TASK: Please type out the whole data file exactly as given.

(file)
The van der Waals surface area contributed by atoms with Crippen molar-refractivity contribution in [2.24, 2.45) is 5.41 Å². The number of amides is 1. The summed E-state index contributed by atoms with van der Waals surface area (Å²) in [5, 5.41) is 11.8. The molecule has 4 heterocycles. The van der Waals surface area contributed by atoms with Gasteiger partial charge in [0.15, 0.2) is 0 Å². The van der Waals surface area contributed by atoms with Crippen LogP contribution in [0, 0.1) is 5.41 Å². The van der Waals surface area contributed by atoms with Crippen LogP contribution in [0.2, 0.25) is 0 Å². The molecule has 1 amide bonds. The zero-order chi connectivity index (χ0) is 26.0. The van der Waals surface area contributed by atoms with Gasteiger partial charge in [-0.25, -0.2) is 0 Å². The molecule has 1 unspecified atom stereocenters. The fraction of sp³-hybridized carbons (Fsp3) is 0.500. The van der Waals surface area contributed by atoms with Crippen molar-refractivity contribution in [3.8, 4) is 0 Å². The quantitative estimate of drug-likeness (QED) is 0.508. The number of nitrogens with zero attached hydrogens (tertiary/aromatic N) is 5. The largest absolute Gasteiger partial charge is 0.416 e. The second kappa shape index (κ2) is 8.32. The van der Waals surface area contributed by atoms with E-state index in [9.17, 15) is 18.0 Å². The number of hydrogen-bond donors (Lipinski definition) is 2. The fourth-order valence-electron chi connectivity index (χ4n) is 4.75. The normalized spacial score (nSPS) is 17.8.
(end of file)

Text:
The van der Waals surface area contributed by atoms with Crippen molar-refractivity contribution in [2.24, 2.45) is 5.41 Å². The number of amides is 1. The summed E-state index contributed by atoms with van der Waals surface area (Å²) in [5, 5.41) is 11.8. The molecule has 4 heterocycles. The van der Waals surface area contributed by atoms with Gasteiger partial charge in [0.15, 0.2) is 0 Å². The van der Waals surface area contributed by atoms with Crippen LogP contribution in [0, 0.1) is 5.41 Å². The van der Waals surface area contributed by atoms with Crippen LogP contribution in [0.2, 0.25) is 0 Å². The molecule has 1 amide bonds. The zero-order chi connectivity index (χ0) is 26.0. The van der Waals surface area contributed by atoms with Gasteiger partial charge in [-0.25, -0.2) is 0 Å². The molecule has 1 unspecified atom stereocenters. The fraction of sp³-hybridized carbons (Fsp3) is 0.500. The van der Waals surface area contributed by atoms with Crippen molar-refractivity contribution in [3.8, 4) is 0 Å². The quantitative estimate of drug-likeness (QED) is 0.508. The number of nitrogens with zero attached hydrogens (tertiary/aromatic N) is 5. The largest absolute Gasteiger partial charge is 0.416 e. The second kappa shape index (κ2) is 8.32. The van der Waals surface area contributed by atoms with E-state index in [9.17, 15) is 18.0 Å². The number of hydrogen-bond donors (Lipinski definition) is 2. The fourth-order valence-electron chi connectivity index (χ4n) is 4.75. The normalized spacial score (nSPS) is 17.8.